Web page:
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Foundation Policy Brief Outlines New Ways for State to Help Vulnerable Families Thrive

UPDATE: Watch a recording of a webinar featuring the brief’s author Sarah Griffen, Maine DHHS Deputy Commissioner Bethany Hamm and KVCAP Director of Child and Family Services/Educare Tracye Fortin, and others.


The two-generation approach to serving low-income families holds important lessons for state policies and systems

Portland, Maine – Today, the John T. Gorman Foundation released it latest policy brief – “The Two-Generation Approach: Recommendations for Bridging Practice and Policy in Maine” – which offers a set of recommendations and strategies to strengthen the way state policies and systems serve the needs of Maine families. With many families currently struggling with the impacts of the COVID-19 pandemic, the report offers way to support parents in the workforce, promote the healthy development of children, streamline the way government works with families, and increase the value of public investments.

“If ever an event could reinforce the intertwined nature of families, it has been the COVID-19 pandemic, a crisis that has impacted parents and their children alike. Whatever the future may hold, the most effective strategies for helping vulnerable families move forward will be ones that take all of their challenges and strengths into account,” said John T. Gorman Foundation President & CEO Tony Cipollone. “Over the last several years, hundreds of Maine families have benefited from such a strategy – the two-generation approach. The successful application of the two-generation model in Maine and across the country holds important lessons for strengthening the way our state policies and government work with families.”

The two-generation approach is a nationally recognized model of helping low-income families build greater well-being by working with parents and their children simultaneously. The approach weaves together critical supports for entire families, including early learning for young children, educational and career pathways for parents, economic asset building opportunities, health and well-being services, and community connections.

Through grants and technical support, the John T. Gorman Foundation has worked with nonprofit partners to expand and deepen two-generation work across the state. These include Family Futures Downeast, a collaborative effort in Washington County allowing parents to take college-credit classes while their children receive early learning from Head Start educators; and Families Forward, an initiative of Bangor Housing to help parents clear barriers to educational and career advancement as their children access supports for learning and enrichment.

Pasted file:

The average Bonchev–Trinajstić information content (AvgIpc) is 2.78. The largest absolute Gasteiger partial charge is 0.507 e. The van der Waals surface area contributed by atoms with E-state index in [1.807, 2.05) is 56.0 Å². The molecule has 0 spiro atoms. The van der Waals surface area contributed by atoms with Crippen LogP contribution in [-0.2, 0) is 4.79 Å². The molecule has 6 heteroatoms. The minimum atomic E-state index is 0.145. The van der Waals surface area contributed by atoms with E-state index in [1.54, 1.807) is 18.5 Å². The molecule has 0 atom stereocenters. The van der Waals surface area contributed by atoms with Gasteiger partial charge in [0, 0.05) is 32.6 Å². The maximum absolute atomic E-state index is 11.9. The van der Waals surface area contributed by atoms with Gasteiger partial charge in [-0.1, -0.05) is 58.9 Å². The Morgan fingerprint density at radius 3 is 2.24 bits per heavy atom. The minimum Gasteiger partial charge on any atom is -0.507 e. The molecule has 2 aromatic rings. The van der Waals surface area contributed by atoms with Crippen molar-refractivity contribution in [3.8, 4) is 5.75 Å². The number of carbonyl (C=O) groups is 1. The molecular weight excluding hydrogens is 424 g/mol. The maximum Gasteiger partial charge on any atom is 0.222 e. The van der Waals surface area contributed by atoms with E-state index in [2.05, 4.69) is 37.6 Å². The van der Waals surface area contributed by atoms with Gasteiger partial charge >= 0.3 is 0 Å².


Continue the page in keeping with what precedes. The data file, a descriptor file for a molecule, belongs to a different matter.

Drawing from the lessons of these and other Maine two-generation practitioners, as well as national innovations and best practices, the Foundation’s brief offers four recommendations and accompanying strategies.

  1. Expand parents’ ability to work by helping them develop new skills and clear common obstacles on career pathways.
  2. Ensure healthy development of children by bringing a two-generation lens to childcare, early education, and supports for school-age children.
  3. Change how government works to help families more efficiently and comprehensively access the resources available to them.
  4. Increase the value of public investments by leveraging outside resources and incentivizing best practices.

The report also includes an overview of the two-generation model, summaries of the different ways it has been applied in Maine, recent policy developments, and personal testimonials from Maine parents on what two-generation programming has meant for their families. The full report is available here and an executive summary is here.

About the John T. Gorman Foundation
John T. Gorman, known as Tom, was a grandson of L.L. Bean and established the Foundation in 1995 to help disadvantaged Mainers. In recent years, the independent, statewide Foundation has moved to focus strategically on four key areas: improving educational achievement for children; promoting successful transitions to adulthood for vulnerable older youth; helping struggling parents to support their families, and enabling low-income seniors to remain in their homes as long as possible.

For more information about the John T. Gorman Foundation, visit

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